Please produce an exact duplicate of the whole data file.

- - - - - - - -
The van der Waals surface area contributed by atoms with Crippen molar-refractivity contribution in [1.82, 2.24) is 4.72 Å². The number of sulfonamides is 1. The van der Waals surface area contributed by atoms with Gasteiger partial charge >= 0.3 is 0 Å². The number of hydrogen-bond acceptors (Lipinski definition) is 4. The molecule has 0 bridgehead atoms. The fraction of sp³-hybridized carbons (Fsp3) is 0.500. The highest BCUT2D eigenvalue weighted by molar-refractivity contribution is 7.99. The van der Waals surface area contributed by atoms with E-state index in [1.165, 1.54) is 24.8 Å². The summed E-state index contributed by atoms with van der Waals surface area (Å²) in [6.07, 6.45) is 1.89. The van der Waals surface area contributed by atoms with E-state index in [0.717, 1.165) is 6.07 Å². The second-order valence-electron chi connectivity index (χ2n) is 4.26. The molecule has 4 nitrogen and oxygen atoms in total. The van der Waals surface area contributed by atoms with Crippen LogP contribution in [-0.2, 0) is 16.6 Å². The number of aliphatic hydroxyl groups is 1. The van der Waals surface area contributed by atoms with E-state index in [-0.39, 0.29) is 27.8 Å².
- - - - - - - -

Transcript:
The van der Waals surface area contributed by atoms with Crippen molar-refractivity contribution in [1.82, 2.24) is 4.72 Å². The number of sulfonamides is 1. The van der Waals surface area contributed by atoms with Gasteiger partial charge >= 0.3 is 0 Å². The number of hydrogen-bond acceptors (Lipinski definition) is 4. The molecule has 0 bridgehead atoms. The fraction of sp³-hybridized carbons (Fsp3) is 0.500. The highest BCUT2D eigenvalue weighted by molar-refractivity contribution is 7.99. The van der Waals surface area contributed by atoms with E-state index in [1.165, 1.54) is 24.8 Å². The summed E-state index contributed by atoms with van der Waals surface area (Å²) in [6.07, 6.45) is 1.89. The van der Waals surface area contributed by atoms with E-state index in [0.717, 1.165) is 6.07 Å². The second-order valence-electron chi connectivity index (χ2n) is 4.26. The molecule has 4 nitrogen and oxygen atoms in total. The van der Waals surface area contributed by atoms with Crippen LogP contribution in [-0.2, 0) is 16.6 Å². The number of aliphatic hydroxyl groups is 1. The van der Waals surface area contributed by atoms with E-state index in [-0.39, 0.29) is 27.8 Å².